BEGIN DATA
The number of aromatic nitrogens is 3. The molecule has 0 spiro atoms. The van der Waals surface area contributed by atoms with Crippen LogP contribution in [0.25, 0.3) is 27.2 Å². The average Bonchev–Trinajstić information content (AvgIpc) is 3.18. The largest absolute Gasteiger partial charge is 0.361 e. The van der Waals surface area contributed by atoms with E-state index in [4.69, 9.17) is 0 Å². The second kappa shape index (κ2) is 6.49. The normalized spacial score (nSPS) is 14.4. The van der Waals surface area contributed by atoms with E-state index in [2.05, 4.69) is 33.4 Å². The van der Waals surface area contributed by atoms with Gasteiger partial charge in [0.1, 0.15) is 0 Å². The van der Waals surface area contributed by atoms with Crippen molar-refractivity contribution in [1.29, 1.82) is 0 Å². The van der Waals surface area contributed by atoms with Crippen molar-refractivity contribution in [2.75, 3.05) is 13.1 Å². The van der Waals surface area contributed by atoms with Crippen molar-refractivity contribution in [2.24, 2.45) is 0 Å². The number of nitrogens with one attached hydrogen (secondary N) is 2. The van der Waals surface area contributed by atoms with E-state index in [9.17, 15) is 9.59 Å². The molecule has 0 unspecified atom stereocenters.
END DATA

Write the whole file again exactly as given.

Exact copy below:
The number of aromatic nitrogens is 3. The molecule has 0 spiro atoms. The van der Waals surface area contributed by atoms with Crippen LogP contribution in [0.25, 0.3) is 27.2 Å². The average Bonchev–Trinajstić information content (AvgIpc) is 3.18. The largest absolute Gasteiger partial charge is 0.361 e. The van der Waals surface area contributed by atoms with E-state index in [4.69, 9.17) is 0 Å². The second kappa shape index (κ2) is 6.49. The normalized spacial score (nSPS) is 14.4. The van der Waals surface area contributed by atoms with E-state index in [2.05, 4.69) is 33.4 Å². The van der Waals surface area contributed by atoms with Gasteiger partial charge in [0.1, 0.15) is 0 Å². The van der Waals surface area contributed by atoms with Crippen molar-refractivity contribution in [1.29, 1.82) is 0 Å². The van der Waals surface area contributed by atoms with Crippen molar-refractivity contribution in [2.75, 3.05) is 13.1 Å². The van der Waals surface area contributed by atoms with Crippen molar-refractivity contribution in [2.24, 2.45) is 0 Å². The number of nitrogens with one attached hydrogen (secondary N) is 2. The van der Waals surface area contributed by atoms with E-state index in [9.17, 15) is 9.59 Å². The molecule has 0 unspecified atom stereocenters.